A Story of Love
In a remote village in Vietnam during the years of war, numerous mortar rounds landed on an orphanage run by a missionary group. The missionaries and one or two children were killed instantly, and several more children were wounded, including an eight-year-old girl.
People from the village requested medical help from a neighbouring town that had radio contact with the nearby American forces. Finally an American doctor and nurse arrived in a jeep, carrying only their medical kits. They established that the girl was the most critically injured and that without quick action she would die of shock and loss of blood. A transfusion was imperative and a donor with a matching blood type was required. A quick test showed that neither American had the correct type, but several of the uninjured orphans did.
The doctor spoke some rudimentary Vietnamese and the nurse, a smattering of high-school French. Using that combination, together with much impromptu sign language, they tried to explain to their frightened young audience that unless they could replace some of the girl’s lost blood, she would certainly die. They then asked if anyone would be willing to give blood to help her.
Their request was met with wide-eyed silence. After several long moments, a small hand slowly and waveringly went up, dropped back down, and went up again. “Oh, thank you,” the nurse said in French. “What is your name?” “Heng,” came the reply.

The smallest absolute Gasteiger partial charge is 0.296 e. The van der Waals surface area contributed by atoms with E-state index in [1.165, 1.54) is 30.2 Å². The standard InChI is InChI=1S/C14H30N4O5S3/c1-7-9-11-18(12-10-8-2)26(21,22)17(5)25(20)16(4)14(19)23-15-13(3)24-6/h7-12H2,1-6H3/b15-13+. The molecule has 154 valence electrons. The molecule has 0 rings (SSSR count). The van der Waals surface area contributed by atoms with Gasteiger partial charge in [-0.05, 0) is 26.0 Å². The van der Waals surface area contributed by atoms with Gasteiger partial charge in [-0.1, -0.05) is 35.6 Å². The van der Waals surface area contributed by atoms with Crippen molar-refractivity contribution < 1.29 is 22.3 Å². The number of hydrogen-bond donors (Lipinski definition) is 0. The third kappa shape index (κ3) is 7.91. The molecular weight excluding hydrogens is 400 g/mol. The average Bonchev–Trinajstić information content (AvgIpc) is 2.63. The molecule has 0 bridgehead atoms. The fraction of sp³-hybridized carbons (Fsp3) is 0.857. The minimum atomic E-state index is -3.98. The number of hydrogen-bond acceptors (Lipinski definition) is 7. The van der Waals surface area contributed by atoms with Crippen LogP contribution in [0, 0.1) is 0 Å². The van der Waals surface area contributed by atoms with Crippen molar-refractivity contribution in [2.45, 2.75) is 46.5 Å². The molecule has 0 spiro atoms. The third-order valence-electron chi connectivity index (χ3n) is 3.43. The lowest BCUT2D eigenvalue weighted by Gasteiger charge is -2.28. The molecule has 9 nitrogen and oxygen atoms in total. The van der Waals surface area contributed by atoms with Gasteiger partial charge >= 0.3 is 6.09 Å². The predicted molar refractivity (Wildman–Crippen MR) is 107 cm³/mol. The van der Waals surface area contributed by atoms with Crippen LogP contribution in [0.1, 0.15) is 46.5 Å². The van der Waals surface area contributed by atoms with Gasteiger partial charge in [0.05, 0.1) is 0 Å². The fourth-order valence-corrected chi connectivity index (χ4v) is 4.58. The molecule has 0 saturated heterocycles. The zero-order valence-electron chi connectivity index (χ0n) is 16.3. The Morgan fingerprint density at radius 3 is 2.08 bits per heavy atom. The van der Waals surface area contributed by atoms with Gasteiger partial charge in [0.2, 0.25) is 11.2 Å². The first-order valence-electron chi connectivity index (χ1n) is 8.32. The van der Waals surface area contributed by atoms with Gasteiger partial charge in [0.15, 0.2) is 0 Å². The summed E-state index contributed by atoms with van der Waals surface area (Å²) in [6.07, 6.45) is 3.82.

Heng was quickly laid on a pallet, his arm swabbed with alcohol, and a needle inserted in his vein. Through this ordeal, Heng lay stiff and silent. After a moment, he let out a shuddering sob, quickly covering his face with his free hand.
“Is it hurting, Heng?” the doctor asked. Heng shook his head but after a few moments another sob escaped, and once more he tried to cover up his crying. Again the doctor asked him if the needle hurt, and again Heng shook his head. But now his occasional sobs gave way to steady silent crying, with his eyes tightly shut and his fist in his mouth to stifle his sobs.
The medical team was concerned. Something was obviously very wrong. At this point, a Vietnamese nurse arrived to help. Seeing the little one’s distress, she spoke to him rapidly in his language, listened to his reply and answered him in a soothing voice.
After a moment, the patient stopped crying and looked at the Vietnamese nurse. When she nodded, a look of relief spread over his face.
Glancing up, the nurse said quietly to the Americans, “He thought he was dying. He misunderstood you. He thought you had asked him to give all his blood so the little girl could live.”
“But why then would he be willing to help?” asked the American nurse.
The Vietnamese nurse repeated the question to the little boy, who answered simply, “She is my friend!”
Friendship means when you have a clean, clear understanding with someone – he accepts you for what you are, and you accept him for what he is…. He wants to help you. You want to help him. That is friendship. It is very rare.
Maharaj Charan Singh, Legacy of Love